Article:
If you genuinely feel you’re connected with God when you go to a specific place at a specific time, or perform a particular set of actions, then by all means, continue to do so. I’m only suggesting that, if you don’t feel that connection in your heart of hearts, you take a step back to look inward to see what beckons you.
Okay, now here’s another biggie: how do you feel when you commute to your place of work every day? Do you burst with the creativity your soul yearns for? Do you hum and skip on your way to the office? Do you end the day with: “I can’t wait to go back tomorrow!”
I touched upon a similar topic in one of my blog posts. Many of us have reasons we “have to” stay in a particular situation. Yes, we have basic needs that must be met in order to keep our physical selves healthy, so we need shelter from cold, and food to nourish our bodies. After that, everything else is extra. (And even a fixed shelter may not really be needed: Eckhart Tolle lived homeless for a year on purpose, which led him to become a world-renown spiritual teacher.) When you place yourself in a situation that drains you physically, emotionally, and spiritually for a portion of your day, that miserable feeling can’t help but creep into the rest of your day. Your feeling of unhappiness permeates throughout your life because you believe you “have to” have or do certain things.
This might sound like I’m encouraging everyone who is unhappy in their current job to take a leap of faith and leave their role. Well, I might be a little biased because I did just that nine moths ago and feel so much more at-peace now, but I do sincerely believe that it’s time we look at our (world) economy differently. An economy based on loving and freely giving (which I may discuss again in future blog posts, but already mention briefly on my site) will fill us with so much more joy and peace than the current one based on hoarding resources and you-scratch-my-back-I-scratch-yours thinking.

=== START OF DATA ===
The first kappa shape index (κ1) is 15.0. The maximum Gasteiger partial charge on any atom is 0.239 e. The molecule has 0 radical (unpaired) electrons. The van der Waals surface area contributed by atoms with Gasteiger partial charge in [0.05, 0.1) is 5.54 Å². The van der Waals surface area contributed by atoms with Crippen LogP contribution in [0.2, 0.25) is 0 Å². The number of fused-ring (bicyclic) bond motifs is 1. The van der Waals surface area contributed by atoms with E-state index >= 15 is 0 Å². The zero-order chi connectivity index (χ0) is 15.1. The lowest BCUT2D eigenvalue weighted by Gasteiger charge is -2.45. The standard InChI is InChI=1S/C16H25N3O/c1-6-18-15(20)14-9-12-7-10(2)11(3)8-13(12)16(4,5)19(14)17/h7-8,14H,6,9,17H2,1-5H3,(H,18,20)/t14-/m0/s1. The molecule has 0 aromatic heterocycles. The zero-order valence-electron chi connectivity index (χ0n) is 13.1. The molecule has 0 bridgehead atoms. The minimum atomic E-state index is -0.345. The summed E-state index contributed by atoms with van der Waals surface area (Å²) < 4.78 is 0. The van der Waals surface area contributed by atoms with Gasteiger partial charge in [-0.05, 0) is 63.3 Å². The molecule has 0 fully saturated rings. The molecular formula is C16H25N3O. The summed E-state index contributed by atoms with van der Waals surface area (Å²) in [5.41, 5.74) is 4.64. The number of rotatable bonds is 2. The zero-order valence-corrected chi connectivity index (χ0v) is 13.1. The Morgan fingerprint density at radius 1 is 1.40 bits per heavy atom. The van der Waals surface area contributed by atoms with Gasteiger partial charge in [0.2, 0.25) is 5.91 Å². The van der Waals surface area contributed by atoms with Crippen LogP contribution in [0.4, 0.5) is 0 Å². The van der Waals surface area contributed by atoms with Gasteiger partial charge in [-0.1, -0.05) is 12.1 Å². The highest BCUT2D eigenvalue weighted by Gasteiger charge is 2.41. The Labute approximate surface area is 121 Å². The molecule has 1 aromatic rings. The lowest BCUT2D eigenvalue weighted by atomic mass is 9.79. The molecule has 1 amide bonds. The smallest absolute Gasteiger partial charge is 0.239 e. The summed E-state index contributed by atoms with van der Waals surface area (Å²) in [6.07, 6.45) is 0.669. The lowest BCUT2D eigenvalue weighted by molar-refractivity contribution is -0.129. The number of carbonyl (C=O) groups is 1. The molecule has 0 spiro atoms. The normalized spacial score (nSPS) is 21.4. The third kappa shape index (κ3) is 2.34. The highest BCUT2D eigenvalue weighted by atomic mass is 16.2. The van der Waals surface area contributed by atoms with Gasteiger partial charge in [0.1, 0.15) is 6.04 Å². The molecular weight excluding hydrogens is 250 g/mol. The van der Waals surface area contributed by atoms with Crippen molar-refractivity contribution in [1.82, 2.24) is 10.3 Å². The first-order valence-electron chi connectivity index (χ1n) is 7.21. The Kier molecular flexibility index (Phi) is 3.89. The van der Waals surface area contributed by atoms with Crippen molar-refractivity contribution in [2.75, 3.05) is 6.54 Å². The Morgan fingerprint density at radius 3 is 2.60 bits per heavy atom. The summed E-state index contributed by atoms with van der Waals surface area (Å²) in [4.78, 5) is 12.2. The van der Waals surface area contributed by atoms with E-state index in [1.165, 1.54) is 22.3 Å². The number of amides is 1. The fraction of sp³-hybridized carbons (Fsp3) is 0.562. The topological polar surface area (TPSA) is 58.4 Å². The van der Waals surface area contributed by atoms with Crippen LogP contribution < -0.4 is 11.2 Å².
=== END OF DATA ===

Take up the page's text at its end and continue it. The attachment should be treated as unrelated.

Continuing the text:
Our society is full of “must dos” that we often internalize in our early childhood and carry into adulthood (with the result of making us miserable, generally). There are rules for what you eat, what you say, what you wear, which toys you play with, who you can be friends with, who you have to spend time with, how to have sex, and on and on… The next time you find yourself saying “I have to do…” with a feeling a dread in your gut, why not take a step back to think about who told you about this “must-do”. Are you making the choice voluntarily, because you feel it expresses one of your truths? Or, did you pick up this idea somewhere in your past and have continued to stick with it without realizing?
Closing note: If you live with a chronic feeling of dread, fear, or anxiety, where you are paralyzed into never doing anything, or you constantly feel on-edge, that means that your heart’s been ignored for too long and your negative beliefs have taken root in your mind. It will take time, but if you welcome your heart’s wisdom back into your life, you’ll start to melt away the pain that’s built up over the years.